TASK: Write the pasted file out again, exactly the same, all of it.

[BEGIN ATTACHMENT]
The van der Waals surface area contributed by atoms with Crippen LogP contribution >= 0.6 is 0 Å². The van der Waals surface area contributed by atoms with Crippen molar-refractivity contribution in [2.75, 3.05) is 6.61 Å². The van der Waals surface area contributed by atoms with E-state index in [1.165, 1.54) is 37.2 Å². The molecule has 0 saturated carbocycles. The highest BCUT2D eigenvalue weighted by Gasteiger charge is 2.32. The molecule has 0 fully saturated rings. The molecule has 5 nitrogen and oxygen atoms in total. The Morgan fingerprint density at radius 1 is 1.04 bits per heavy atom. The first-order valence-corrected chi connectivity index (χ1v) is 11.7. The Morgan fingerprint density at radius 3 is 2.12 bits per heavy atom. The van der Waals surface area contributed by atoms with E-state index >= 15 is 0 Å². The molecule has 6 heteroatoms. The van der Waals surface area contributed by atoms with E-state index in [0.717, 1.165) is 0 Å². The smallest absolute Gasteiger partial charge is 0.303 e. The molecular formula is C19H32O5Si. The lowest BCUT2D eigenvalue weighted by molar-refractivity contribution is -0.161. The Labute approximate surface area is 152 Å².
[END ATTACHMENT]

The van der Waals surface area contributed by atoms with Crippen LogP contribution >= 0.6 is 0 Å². The van der Waals surface area contributed by atoms with Crippen molar-refractivity contribution in [2.75, 3.05) is 6.61 Å². The van der Waals surface area contributed by atoms with E-state index in [1.165, 1.54) is 37.2 Å². The molecule has 0 saturated carbocycles. The highest BCUT2D eigenvalue weighted by Gasteiger charge is 2.32. The molecule has 0 fully saturated rings. The molecule has 5 nitrogen and oxygen atoms in total. The Morgan fingerprint density at radius 1 is 1.04 bits per heavy atom. The first-order valence-corrected chi connectivity index (χ1v) is 11.7. The Morgan fingerprint density at radius 3 is 2.12 bits per heavy atom. The van der Waals surface area contributed by atoms with E-state index >= 15 is 0 Å². The molecule has 6 heteroatoms. The van der Waals surface area contributed by atoms with E-state index in [0.717, 1.165) is 0 Å². The smallest absolute Gasteiger partial charge is 0.303 e. The molecular formula is C19H32O5Si. The lowest BCUT2D eigenvalue weighted by molar-refractivity contribution is -0.161. The Labute approximate surface area is 152 Å².